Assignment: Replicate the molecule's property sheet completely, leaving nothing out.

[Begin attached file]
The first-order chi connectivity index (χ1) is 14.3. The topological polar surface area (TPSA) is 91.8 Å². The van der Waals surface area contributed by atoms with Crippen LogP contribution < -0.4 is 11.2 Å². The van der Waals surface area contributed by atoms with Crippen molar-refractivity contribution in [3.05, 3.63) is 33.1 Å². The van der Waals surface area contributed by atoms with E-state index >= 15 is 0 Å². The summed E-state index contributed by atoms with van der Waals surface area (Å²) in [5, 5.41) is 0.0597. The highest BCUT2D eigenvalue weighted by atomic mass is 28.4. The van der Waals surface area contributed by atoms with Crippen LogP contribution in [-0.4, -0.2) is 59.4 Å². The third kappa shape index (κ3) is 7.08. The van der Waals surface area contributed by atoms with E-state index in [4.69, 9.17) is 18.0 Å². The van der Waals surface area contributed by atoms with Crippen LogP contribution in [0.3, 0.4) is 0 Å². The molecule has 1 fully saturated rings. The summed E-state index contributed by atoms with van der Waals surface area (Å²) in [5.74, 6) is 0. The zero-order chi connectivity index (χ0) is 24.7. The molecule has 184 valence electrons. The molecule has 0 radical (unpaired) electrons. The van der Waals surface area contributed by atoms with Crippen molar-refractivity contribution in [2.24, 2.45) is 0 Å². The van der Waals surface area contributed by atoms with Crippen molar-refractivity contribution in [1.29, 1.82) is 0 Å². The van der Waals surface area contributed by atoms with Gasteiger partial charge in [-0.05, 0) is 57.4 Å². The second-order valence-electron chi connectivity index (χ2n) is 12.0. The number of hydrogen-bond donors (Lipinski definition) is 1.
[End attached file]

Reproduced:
The first-order chi connectivity index (χ1) is 14.3. The topological polar surface area (TPSA) is 91.8 Å². The van der Waals surface area contributed by atoms with Crippen LogP contribution < -0.4 is 11.2 Å². The van der Waals surface area contributed by atoms with Crippen molar-refractivity contribution in [3.05, 3.63) is 33.1 Å². The van der Waals surface area contributed by atoms with E-state index >= 15 is 0 Å². The summed E-state index contributed by atoms with van der Waals surface area (Å²) in [5, 5.41) is 0.0597. The highest BCUT2D eigenvalue weighted by atomic mass is 28.4. The van der Waals surface area contributed by atoms with Crippen LogP contribution in [-0.4, -0.2) is 59.4 Å². The third kappa shape index (κ3) is 7.08. The van der Waals surface area contributed by atoms with E-state index in [4.69, 9.17) is 18.0 Å². The van der Waals surface area contributed by atoms with Crippen LogP contribution in [0.3, 0.4) is 0 Å². The molecule has 1 fully saturated rings. The summed E-state index contributed by atoms with van der Waals surface area (Å²) in [5.74, 6) is 0. The zero-order chi connectivity index (χ0) is 24.7. The molecule has 184 valence electrons. The molecule has 0 radical (unpaired) electrons. The van der Waals surface area contributed by atoms with Crippen molar-refractivity contribution in [2.24, 2.45) is 0 Å². The van der Waals surface area contributed by atoms with Crippen molar-refractivity contribution in [1.29, 1.82) is 0 Å². The van der Waals surface area contributed by atoms with Gasteiger partial charge in [-0.05, 0) is 57.4 Å². The second-order valence-electron chi connectivity index (χ2n) is 12.0. The number of hydrogen-bond donors (Lipinski definition) is 1.